Muscular health and the menopause
Menopause! Women of different ages can begin to go through perimenopause, although often starting in mid 40’s, and eventually reach menopause (12 months after their monthly periods stop occurring altogether).
Early signs are often subtle and aren’t taken seriously - forgetfulness, hot sweats, mood swings, irregular periods and bloating are just some of the symptoms that women experience during this period of their life. It can be hard to pinpoint and often has negative side effects such as a reduced confidence and heightened anxiety.
In our culture, few sing about the positives of menopause - a celebration of womanhood, maturing with wisdom, a matriarch of the family, and of course no painful periods that are distracting and sometimes just purely embarrassing when caught off guard wearing a pair of white jeans!
Hormones and muscular health
I'm a 40 year old woman and a massage therapist, and I've found over the years a rising interest in the connection between muscular health and hormonal fluctuations in the body. Reduced hormonal distribution such as oestrogen during the menopause is often concurrent to deterioration of muscular health and function. Research shows oestrogen acts as a regulator of muscle energy and cellular metabolism thus stabilising muscle cell health.
"It has already been well established that the male sex steroid, testosterone, is an important regulator of muscle size. Now we showed that also the female sex steroid, estradiol, has a substantial regulatory role in muscles," says Academy Research Fellow Eija Laakkonen from the Gerontology Research Center at the University of Jyväskylä, Finland.
Giving the menopause attention it deserves
I’ve been struck by how much the menopause has been discussed lately - in media both news and social - as it finally becomes an issue that once discussed in hushed whispers by women over coffee is now becoming socially acceptable to shout about on mainstream media as midlife women have had enough with the menopause not being taken seriously. In combination with women living longer and contributing to the workplace until later in life, menopause is now becoming an issue businesses want to talk about.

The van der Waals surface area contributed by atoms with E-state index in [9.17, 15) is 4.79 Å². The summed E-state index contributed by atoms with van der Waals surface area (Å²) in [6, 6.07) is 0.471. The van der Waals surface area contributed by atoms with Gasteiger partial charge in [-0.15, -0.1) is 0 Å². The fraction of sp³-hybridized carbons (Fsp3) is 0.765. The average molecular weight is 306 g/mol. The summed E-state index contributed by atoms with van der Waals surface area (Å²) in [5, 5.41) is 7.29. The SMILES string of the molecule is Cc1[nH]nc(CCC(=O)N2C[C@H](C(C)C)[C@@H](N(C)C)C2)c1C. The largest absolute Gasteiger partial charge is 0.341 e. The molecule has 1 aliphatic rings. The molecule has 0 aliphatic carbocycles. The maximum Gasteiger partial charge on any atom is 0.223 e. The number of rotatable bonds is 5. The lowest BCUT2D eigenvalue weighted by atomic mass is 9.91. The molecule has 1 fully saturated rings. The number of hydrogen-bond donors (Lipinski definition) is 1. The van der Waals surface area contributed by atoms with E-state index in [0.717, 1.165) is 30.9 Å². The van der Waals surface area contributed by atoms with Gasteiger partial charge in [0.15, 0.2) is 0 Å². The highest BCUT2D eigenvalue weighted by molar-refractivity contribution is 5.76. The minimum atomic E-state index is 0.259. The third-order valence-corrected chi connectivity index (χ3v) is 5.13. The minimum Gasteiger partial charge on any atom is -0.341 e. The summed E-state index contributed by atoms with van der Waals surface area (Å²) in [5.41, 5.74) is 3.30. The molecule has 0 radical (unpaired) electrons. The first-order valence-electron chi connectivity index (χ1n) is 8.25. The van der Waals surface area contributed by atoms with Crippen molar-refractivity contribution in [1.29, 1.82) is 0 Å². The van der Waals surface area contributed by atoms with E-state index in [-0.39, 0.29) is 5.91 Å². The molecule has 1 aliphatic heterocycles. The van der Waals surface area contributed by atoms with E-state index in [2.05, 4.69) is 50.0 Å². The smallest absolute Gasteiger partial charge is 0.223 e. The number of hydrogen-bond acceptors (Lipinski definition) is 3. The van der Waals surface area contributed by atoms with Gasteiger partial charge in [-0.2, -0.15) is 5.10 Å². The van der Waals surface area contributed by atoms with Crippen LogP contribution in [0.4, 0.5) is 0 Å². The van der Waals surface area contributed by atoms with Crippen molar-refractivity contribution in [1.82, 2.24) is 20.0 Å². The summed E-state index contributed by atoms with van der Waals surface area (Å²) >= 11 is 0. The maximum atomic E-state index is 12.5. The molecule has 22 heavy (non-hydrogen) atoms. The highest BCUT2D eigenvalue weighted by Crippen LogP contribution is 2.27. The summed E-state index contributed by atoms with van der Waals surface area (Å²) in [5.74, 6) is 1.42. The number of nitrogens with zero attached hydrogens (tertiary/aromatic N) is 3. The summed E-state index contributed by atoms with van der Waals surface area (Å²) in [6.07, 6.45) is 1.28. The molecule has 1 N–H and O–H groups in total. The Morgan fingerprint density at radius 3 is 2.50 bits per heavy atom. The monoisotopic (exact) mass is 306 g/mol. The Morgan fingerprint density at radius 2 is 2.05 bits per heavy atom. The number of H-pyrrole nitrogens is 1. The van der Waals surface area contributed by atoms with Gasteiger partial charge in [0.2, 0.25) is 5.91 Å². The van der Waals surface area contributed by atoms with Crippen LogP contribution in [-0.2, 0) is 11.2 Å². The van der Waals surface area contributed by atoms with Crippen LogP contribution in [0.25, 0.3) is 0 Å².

There are now much needed communities of women bringing this issue to light and helping to educate girls, women and the rest of the society about the changes we need to make to improve this phase of life for all affected.
If you feel that you may be in perimenopause but are not sure, The WomenHood is a great source of information for this topic and many other challenges of womanhood. You can purchase a recording of their recent virtual event It’s Not You It’s Your Hormones for £12.95, which gives a great overview of all of your hormones and how to identify whether you may be in perimenopause.
In the lead-up to World Menopause Day on 18th October, Jess from The WomenHood will be covering the topic in more detail with Instagram lives (@thewomen_hood). You can sign up to their mailing list here to stay informed.
Frozen shoulder anecdotally affects menopausal women more than men (of a similar age). There has been little research into frozen shoulder, which is a debilitating, painful condition and can reduce a person's movement drastically for months on end before ‘thawing’. There is often no known cause of frozen shoulder but the link to muscular health and hormonal fluctuation is interesting and may be the key to understanding this condition more. Massage and physiotherapy plus application of heat or ice can help increase movement and alleviate frozen shoulder.
Hormone fluctuations can have adverse effects on muscles and there are many massage techniques that help alleviate this. To help release a frozen shoulder, I combine elements of clinical massage, table shiatsu, trigger point therapy, hot stone therapy, myofascial release and stretching. Treatments vary for each client, after a thorough consultation, appropriate therapies are discussed to aid with increasing pain free movement. To make this more affordable we offer a 3-treatment bundle for 60 minute or 90 minute massages at Rest.
You can find the details of this on our offers page. If you would like a free consultation, please contact me (Ruth) on 07866700976 or email firstname.lastname@example.org